Customer Service | Help | FAQ | Report a Data Error | About
:
Login
Tip: To zoom in or out on PEP-Web…

PEP-Web Tip of the Day

Are you having difficulty reading an article due its font size?  In order to make the content on PEP-Web larger (zoom in), press Ctrl (on Windows) or ⌘Command (on the Mac) and the plus sign (+).  Press Ctrl (on Windows) or ⌘Command (on the Mac) and the minus sign (-) to make the content smaller (zoom out).   To go back to 100% size (normal size), press Ctrl (⌘Command  on the Mac) + 0 (the number 0).

Another way on Windows: Hold the Ctrl key and scroll the mouse wheel up or down to zoom in and out (respectively) of the webpage. Laptop users may use two fingers and separate them or bring them together while pressing the mouse track pad.

Safari users: You can also improve the readability of you browser when using Safari, with the Reader Mode: Go to PEP-Web. Right-click the URL box and select Settings for This Website, or go to Safari > Settings for This Website. A large pop-up will appear underneath the URL box. Look for the header that reads, “When visiting this website.” If you want Reader mode to always work on this site, check the box for “Use Reader when available.”

For the complete list of tips, see PEP-Web Tips on the PEP-Web support page.

Jones, E. (1952). Mrs. Martha Freud. Int. J. Psycho-Anal., 33:60.

(1952). International Journal of Psycho-Analysis, 33:60

Mrs. Martha Freud

Ernest Jones

Mrs. Martha Freud—'Frau Professor' to a wide range of friends and acquaintances—died in London on November 2, 1951. It is fitting that this event should be recorded in our Journal, since she played an important, if unobtrusive, part in the development of psycho-analysis.

Martha Bernays was born in Hamburg on July 26, 1861. When she was eight years old her family moved to Vienna. There her brother became engaged to a sister of Freud's and married her in 1883. Freud met her through this connection in April, 1882, after which she and her mother returned to Hamburg. Freud was in no position to marry at the time, but after a daily correspondence and several visits to his fiancée, the wedding was at last celebrated on September 14, 1886, in Hamburg. She became the mother of six children, of whom five survive her.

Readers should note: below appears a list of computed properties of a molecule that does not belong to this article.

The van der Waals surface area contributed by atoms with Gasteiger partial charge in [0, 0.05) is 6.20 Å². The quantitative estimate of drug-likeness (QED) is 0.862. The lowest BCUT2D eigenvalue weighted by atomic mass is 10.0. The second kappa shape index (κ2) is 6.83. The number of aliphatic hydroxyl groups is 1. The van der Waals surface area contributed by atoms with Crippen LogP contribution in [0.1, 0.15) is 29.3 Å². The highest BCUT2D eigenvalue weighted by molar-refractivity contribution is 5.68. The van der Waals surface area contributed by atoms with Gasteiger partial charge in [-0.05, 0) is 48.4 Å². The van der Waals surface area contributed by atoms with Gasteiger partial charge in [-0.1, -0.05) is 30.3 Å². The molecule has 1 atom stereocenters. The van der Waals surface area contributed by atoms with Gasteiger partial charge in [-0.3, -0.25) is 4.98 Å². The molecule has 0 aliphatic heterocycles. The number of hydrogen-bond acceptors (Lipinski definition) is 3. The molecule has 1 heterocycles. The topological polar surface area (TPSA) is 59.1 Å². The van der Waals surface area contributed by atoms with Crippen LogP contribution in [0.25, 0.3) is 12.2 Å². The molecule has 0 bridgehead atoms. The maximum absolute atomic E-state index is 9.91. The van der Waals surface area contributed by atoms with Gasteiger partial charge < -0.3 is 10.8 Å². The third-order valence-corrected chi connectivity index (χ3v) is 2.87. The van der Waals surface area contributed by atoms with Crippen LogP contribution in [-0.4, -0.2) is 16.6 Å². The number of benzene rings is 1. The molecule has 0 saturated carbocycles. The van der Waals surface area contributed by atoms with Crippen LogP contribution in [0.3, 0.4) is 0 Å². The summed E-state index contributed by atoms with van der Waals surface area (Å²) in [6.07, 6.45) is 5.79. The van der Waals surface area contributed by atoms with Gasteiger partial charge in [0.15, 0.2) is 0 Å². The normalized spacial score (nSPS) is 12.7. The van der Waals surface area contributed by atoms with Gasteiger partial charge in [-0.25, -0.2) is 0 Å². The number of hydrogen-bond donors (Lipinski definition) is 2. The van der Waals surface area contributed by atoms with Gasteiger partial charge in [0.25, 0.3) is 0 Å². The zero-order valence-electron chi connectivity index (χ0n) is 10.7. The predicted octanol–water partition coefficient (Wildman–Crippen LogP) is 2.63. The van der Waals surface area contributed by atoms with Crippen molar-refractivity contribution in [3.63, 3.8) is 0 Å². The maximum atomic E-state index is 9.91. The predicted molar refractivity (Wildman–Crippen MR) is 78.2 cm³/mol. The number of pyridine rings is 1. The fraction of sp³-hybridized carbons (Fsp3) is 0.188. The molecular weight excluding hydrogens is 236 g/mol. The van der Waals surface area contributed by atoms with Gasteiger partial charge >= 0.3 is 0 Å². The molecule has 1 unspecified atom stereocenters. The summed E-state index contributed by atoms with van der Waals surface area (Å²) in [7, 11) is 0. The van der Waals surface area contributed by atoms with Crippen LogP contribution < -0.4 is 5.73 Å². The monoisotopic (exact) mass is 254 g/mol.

Mrs. Freud was a devoted wife and, being unusually capable, was able to smooth her husband's life so as to give him the best opportunity for his own work. They went through hard and anxious times together, particularly in the first ten or fifteen years of the marriage. They celebrated their golden wedding three years before his death. A distinguished lady, her generous charm, her delightful hospitality, and her complete goodness of heart made her a notable figure. In the thirteen years she resided in London she became the centre of a wide circle of friends and relatives, who now sorely miss her.

[This is a summary or excerpt from the full text of the book or article. The full text of the document is available to subscribers.]

Copyright © 2019, Psychoanalytic Electronic Publishing, ISSN 2472-6982 Customer Service | Help | FAQ | Download PEP Bibliography | Report a Data Error | About

WARNING! This text is printed for personal use. It is copyright to the journal in which it originally appeared. It is illegal to redistribute it in any form.